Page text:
Four Things Businesses Overlook When Moving Employees to a New Position

By Marissa Levin, an EO Baltimore member and CEO of Information Experts

So often when we’re thinking of expanding, we turn our attention to the external hiring process. In many cases, however, who we need is already with us. It seems logical to move a proven employee from one position to another. After all, we know their work styles & capabilities, and they know our culture, customers, & products/services. Plus, we trust them.

But wait. Before we make changes, how do we know they will be just as successful in a new role?

A client is going through this process right now. For months, she has struggled with not having enough project management coverage for her government clients. We’ve evaluated potential hires. Rightfully so, she’s hesitant to hire a stranger to care for her most important customer relationships. We’ve also looked at how she and other members of her executive team are allocating their time to determine if they have extra bandwidth for hands-on project management. They don’t.

Our next solution? An existing employee.

In my previous column, Performing & Promoting to the Highest Levels of Incompetence, I discuss how employees tend to rise to their highest levels of incompetence (The Peter Principle) when they are moved from a position in which they excel to a different position. Supervisors “promote” their employees to more demanding positions because they want to reward them for a job well done, and want to give them opportunities to grow, learn more, and earn more.

To prevent Peter from rearing his ugly head at my client’s organization, we are assessing the following elements before moving anyone:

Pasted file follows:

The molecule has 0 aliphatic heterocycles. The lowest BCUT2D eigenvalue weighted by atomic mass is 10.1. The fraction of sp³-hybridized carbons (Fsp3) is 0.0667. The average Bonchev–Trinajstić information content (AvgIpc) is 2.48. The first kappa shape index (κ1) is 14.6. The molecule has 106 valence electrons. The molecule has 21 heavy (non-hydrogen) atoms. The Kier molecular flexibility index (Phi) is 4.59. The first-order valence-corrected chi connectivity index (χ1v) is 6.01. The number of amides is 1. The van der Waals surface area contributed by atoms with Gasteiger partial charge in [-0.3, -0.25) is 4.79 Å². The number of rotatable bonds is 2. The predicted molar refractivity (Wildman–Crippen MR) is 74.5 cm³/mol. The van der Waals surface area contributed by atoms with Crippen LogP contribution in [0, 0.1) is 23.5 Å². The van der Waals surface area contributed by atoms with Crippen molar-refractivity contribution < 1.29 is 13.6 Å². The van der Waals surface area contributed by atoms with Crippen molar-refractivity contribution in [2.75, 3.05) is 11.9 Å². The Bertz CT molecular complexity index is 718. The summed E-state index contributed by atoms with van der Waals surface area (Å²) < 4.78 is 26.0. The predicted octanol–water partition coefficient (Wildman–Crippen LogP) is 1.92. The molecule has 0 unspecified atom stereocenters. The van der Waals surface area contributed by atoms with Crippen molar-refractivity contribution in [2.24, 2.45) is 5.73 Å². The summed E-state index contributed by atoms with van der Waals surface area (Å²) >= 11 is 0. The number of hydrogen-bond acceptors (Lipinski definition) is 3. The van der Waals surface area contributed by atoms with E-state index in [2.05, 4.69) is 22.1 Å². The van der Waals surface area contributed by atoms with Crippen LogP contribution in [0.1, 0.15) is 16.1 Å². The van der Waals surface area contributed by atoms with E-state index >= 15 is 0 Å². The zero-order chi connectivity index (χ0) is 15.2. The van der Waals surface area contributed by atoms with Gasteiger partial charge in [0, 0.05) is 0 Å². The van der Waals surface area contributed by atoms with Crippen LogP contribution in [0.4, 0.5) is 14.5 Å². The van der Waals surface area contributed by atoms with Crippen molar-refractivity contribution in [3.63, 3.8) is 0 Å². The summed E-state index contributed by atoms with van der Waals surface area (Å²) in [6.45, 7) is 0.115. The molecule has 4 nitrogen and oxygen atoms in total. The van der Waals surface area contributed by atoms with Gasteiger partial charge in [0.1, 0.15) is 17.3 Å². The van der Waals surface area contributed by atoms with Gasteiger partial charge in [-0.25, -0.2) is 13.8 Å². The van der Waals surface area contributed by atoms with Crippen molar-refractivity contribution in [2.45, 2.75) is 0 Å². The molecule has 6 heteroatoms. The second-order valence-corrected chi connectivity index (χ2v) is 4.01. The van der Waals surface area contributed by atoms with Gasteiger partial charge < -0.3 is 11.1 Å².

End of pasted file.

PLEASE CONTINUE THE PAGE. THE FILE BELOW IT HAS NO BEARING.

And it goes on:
1: The Client Impact. My client’s project manager is currently full-time with a specific customer. Shifting her role will require her to reduce hours for her customer, and take on hours at additional customers.

Action item:

1: Discuss with the client. Gain their buy-in before making any changes.

2: Brainstorm with the employee about a plan to ensure customer service and project management is not impacted. Who on her team that she manages can take on project management responsibilities, since they are on site?

2: The Company Impact. The smallest company change can create large ripple effects. How will this be perceived by others in the company? How will people be personally impacted? What needs to be communicated to the company regarding this change?

Action item:

1: Consider the impact on each employee that works with the movable employee. Will they have a new supervisor? Will they require a different performance review plan?

2: Consider a communications strategy to keep the entire company aware of impending changes.

3: The Employee Impact. Does the employee fully understand the impact of this change?

Action Item:

Provide the employee with the time and space to fully think through the change. How will it impact their daily schedule? How will it impact their home life (More travel? More driving? More hours)?

This brings me to the one question employers must answer before moving any employee to a new position in the company:

4: Have they passed the “GWC” test?  My favorite hiring test – for both new hires, and when you are considering moving an employee around – is the GWC test. Do they Get It, Want It and have the Capacity to do it?

Get it: Do they really understand the job?

Want it: Do they want to do this job more than they want to do anything else?

Capacity to do it: Do they have the required capacities to be successful – intellectual, emotional, physical, spiritual – whatever those capacities may be?

I wrote about the GWC Model in my column, Should You Make The Hire? Should You Keep The Employee? Three Simple Litmus Tests.

To thoroughly answer these questions, you must create a job description for the new position, and have your employee follow the same hiring process you would have anyone else follow. They should apply for the job. You should interview them. And they must know exactly what is expected.

Further, it’s important to assume they will need ramp-up time in their new position. While they may be comfortable with the organization, they may need some time getting fully comfortable in their new role.

Moving them over can be successful with the right precautionary steps. You can effectively avoid The Peter Principle from rearing its head while ensuring your top performers are able to learn, grow, and be challenged.

This article is reposted with permission from its author, Marissa Levin.

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